A wood and steel axe of cultural significance has been returned to the Philippines.
The axe, which dates back to the early to mid 20th century, comes from the Igorot communities of northern Luzon, who still use this type of tool for woodcarving and hunting.
The cultural artefact was returned to the Ambassador of the Philippines, Her Excellency Mrs Maria Hellen Barber De La Vega, in a handback ceremony held today in Canberra.
The axe had been removed from the Philippines in breach of cultural property laws which prevent cultural objects being removed without a permit from the National Museum.
It was intercepted by the Australian Border Force upon entry into Australia from the United States of America. Australian Border Force alerted the Cultural Property section of the Office for the Arts, which undertook an investigation under the Protection of Movable Cultural Heritage Act 1986.
After consultation with an expert on Asian art history and curatorial studies, and a restitution request from the Government of the Philippines, the object was seized so it could be returned.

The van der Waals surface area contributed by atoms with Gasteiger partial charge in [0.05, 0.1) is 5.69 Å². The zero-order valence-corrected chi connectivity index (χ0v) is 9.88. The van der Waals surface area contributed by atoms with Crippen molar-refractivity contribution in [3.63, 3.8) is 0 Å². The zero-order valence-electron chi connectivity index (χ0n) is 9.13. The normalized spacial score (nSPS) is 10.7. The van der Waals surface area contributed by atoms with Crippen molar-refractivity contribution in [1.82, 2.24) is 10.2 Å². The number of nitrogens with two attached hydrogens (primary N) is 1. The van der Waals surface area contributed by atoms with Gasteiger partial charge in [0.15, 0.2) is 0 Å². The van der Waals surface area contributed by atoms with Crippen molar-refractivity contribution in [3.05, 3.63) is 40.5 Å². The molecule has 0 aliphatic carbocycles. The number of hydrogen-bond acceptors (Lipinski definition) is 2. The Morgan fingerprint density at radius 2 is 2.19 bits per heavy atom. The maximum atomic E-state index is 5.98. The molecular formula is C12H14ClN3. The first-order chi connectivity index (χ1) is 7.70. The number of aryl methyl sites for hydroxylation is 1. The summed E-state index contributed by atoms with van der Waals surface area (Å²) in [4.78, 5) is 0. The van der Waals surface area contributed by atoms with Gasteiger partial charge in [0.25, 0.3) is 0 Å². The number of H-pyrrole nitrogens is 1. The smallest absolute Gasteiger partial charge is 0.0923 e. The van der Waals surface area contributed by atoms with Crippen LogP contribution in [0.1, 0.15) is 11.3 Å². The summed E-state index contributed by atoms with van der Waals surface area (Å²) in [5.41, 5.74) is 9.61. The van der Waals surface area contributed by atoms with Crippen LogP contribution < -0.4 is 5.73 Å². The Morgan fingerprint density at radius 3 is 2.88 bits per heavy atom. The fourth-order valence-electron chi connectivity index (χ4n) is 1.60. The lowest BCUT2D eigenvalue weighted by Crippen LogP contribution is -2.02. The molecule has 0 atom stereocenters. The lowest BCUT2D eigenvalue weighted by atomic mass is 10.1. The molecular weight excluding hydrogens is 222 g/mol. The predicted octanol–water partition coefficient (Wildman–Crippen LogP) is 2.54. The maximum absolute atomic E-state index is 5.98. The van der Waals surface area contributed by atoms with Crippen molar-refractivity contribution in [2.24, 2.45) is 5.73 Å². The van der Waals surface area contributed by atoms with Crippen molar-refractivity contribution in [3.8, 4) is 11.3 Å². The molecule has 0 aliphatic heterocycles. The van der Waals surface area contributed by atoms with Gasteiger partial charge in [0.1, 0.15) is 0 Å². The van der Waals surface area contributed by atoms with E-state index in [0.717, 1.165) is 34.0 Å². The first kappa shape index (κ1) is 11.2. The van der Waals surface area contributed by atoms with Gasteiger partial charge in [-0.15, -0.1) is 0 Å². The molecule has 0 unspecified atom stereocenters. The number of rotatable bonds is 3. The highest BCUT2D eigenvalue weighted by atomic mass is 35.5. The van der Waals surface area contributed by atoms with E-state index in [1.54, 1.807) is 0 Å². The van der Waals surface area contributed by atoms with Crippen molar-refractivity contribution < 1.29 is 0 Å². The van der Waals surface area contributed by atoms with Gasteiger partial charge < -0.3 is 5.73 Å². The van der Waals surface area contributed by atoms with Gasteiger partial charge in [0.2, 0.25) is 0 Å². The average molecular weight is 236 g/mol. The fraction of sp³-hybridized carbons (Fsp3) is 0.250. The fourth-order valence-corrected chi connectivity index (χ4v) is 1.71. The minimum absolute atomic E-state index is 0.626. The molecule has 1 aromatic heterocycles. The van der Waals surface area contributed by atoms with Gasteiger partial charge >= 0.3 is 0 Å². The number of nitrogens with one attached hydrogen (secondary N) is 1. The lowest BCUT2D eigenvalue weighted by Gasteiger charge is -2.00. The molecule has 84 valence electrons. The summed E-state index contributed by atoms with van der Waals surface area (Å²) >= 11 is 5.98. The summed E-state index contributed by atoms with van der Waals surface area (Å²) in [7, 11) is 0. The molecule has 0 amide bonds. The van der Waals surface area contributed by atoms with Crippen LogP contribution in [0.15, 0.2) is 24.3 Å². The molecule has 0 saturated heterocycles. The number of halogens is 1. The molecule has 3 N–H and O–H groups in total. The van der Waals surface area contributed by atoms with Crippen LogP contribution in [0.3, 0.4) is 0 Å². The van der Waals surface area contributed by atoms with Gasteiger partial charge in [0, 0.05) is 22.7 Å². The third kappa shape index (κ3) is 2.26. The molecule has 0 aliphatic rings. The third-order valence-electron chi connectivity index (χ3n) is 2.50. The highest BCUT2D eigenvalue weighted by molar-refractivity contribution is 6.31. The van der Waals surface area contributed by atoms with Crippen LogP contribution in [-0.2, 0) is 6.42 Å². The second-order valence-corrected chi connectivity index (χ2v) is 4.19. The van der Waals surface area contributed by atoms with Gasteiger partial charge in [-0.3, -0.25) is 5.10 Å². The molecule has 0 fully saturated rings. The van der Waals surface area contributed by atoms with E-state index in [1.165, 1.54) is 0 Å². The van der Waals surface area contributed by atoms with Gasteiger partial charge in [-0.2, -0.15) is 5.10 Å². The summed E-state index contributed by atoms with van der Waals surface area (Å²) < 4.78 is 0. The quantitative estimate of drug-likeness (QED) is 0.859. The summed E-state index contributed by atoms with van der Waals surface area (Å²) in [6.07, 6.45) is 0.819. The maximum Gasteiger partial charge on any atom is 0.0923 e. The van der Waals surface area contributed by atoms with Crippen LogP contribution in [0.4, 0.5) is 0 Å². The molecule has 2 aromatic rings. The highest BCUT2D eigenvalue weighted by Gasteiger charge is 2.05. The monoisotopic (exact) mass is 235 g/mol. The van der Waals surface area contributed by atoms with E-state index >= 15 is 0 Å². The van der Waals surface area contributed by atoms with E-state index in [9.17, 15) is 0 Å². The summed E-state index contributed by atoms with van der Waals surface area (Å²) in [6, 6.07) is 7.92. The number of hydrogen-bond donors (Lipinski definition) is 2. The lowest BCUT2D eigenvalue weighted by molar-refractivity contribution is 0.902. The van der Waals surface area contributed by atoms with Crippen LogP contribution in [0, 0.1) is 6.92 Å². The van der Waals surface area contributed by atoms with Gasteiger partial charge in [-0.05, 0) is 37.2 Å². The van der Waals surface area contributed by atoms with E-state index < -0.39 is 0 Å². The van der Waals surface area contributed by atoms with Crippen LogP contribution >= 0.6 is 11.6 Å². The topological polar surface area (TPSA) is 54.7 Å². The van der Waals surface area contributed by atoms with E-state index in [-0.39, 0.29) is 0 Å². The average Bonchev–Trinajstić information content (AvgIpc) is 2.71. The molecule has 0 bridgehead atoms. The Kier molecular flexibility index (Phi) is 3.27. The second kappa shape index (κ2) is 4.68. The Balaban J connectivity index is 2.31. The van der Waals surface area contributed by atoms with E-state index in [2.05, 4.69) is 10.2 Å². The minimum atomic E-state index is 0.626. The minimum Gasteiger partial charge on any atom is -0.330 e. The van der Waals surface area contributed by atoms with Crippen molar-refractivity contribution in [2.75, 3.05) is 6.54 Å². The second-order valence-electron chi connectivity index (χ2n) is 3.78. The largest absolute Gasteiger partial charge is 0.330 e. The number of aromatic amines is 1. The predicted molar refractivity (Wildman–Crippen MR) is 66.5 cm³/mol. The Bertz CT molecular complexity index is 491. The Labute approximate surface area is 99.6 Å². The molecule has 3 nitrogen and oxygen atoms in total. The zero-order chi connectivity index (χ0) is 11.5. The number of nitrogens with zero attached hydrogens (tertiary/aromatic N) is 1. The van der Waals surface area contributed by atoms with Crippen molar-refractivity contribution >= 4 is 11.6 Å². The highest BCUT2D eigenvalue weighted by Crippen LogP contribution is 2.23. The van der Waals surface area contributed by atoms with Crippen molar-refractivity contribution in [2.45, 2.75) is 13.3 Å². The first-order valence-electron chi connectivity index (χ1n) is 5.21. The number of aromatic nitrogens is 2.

Cultural and ethnographic objects such as this axe help us understand and appreciate other cultures and broaden our knowledge of traditions and practices that have shaped other nations.
Australia is a signatory to the UNESCO Convention on the Means of Prohibiting the illicit Import, Export and Transfer of Cultural Property 1970, providing for international cooperation to prevent and abate the trafficking of cultural material.
This month marked the 51st anniversary of the Convention and the second International Day Against Illicit Trafficking in Cultural Property.
Australia and the Philippines have a strong and enduring partnership, evident from this year's celebration of the 75th Anniversary of our diplomatic relations.